And a few memories stood out and remained to this day:

  • Standing alongside a Clydesdale and feeling TINY
  • Holding the reins of a horse galloping at top speed on a treadmill
  • Nursing tiny foals through the first days of their life

Ryan Veterinary Hospital: Small Animal Medicine
Veterinary students can legally work at a practice while studying. Andria took advantage of the opportunity, gaining “real life” experience while attending class. It provided a slight advantage when she entered her three months at the small animal hospital.

However, as Ryan Veterinary Hospital offers treatments unique to the veterinary community, she continued to gain valuable experience. For instance, she spent a day working alongside their Chemo Team. The positivity of everyone she encountered – staff, clients, and patients alike – left a lasting impression.

Additional standout moments included:

  • An afternoon spent with the head of the feline kidney transplant program
  • A day serving as the anesthesia technician in their new radiation unit
  • Recognizing a radiograph of a giant elephant shrew (applying her previous zoo knowledge)

Emergency/ICU Veterinary Technician
Accompanying her Associate of Science in Veterinary Technology, Andria received a passing score on the Veterinary Technician National Exam (VTNE). The two led to her certification/license as a veterinary technician – first in Pennsylvania (CVT) and later in Virginia (LVT).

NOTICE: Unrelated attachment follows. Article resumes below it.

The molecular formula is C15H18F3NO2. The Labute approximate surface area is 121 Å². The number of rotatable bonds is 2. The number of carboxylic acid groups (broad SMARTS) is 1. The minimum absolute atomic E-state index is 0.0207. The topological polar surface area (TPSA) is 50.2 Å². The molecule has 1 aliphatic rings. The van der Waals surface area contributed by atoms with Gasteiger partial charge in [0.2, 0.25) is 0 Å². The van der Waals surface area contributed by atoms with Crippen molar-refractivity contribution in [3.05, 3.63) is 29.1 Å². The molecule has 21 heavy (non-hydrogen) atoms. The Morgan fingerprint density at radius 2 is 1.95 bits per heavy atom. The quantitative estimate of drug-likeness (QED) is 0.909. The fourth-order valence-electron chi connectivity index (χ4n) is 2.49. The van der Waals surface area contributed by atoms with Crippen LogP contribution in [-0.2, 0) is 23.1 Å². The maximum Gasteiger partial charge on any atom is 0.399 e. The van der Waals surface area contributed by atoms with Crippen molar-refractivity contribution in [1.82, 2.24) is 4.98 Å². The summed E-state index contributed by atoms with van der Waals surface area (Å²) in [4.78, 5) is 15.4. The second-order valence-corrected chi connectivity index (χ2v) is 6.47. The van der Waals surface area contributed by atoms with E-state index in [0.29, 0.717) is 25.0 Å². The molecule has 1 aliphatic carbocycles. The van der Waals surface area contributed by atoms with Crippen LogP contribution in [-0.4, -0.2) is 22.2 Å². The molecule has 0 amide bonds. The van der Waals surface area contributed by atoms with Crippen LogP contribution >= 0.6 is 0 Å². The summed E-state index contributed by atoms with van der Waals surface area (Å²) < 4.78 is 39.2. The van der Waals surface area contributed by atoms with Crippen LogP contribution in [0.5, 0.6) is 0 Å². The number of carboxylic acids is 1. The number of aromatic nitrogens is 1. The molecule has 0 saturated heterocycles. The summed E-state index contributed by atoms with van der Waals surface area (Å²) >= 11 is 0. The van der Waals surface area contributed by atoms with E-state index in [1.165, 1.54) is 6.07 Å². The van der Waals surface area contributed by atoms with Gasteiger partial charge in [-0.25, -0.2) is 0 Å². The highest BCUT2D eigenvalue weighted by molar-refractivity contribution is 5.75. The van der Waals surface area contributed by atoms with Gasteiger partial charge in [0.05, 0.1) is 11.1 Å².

Emergency medicine appealed to her from the beginning. The flux of ailments, injuries, and even species kept her mind sharp at all times. The knowledge required to handle cats, dogs, exotics, and even wildlife is highest in an ICU setting. When a vet tech never knows the patient’s stability coming back to the treatment area, skills and the ability to respond in an instant always stay in peak shape.

With treatments evolving at a constant basis, Andria sought out the best Continuing Education opportunities. She attended the International Veterinary Emergency and Critical Care Society (IVECCS) Conference whenever possible. This allowed her to discuss the latest wound treatments, medications, and advancements in diet formulations.

Cardiology Veterinary Technician
With the increased knowledge and experience, Andria noticed gaps in her abilities. Her grasp of cardiology remained at the basic level. She wanted to boost her skills and understanding as much as possible, improving her patient care. When an opportunity within the practice arose to move into the cardiology department, she accepted.

She sharpened her ability to read ECGs, recognizing arrhythmias of every type. Speaking with the cardiologist, she learned to read echocardiograms, picking out the most common disease processes. And, courtesy of her position in the department, she took in everything she could regarding the grain-free diet concern.

And throughout her ten-year career, she built her store of client interactions. She learned stories of heartbreak and hope. In the middle of the night, she shared touching and humorous conversations. Every moment taught her to engage with people. And the skill blended into her writing ability, capturing the interest of pet-lovers everywhere.

Check out Andria’s LinkedIn here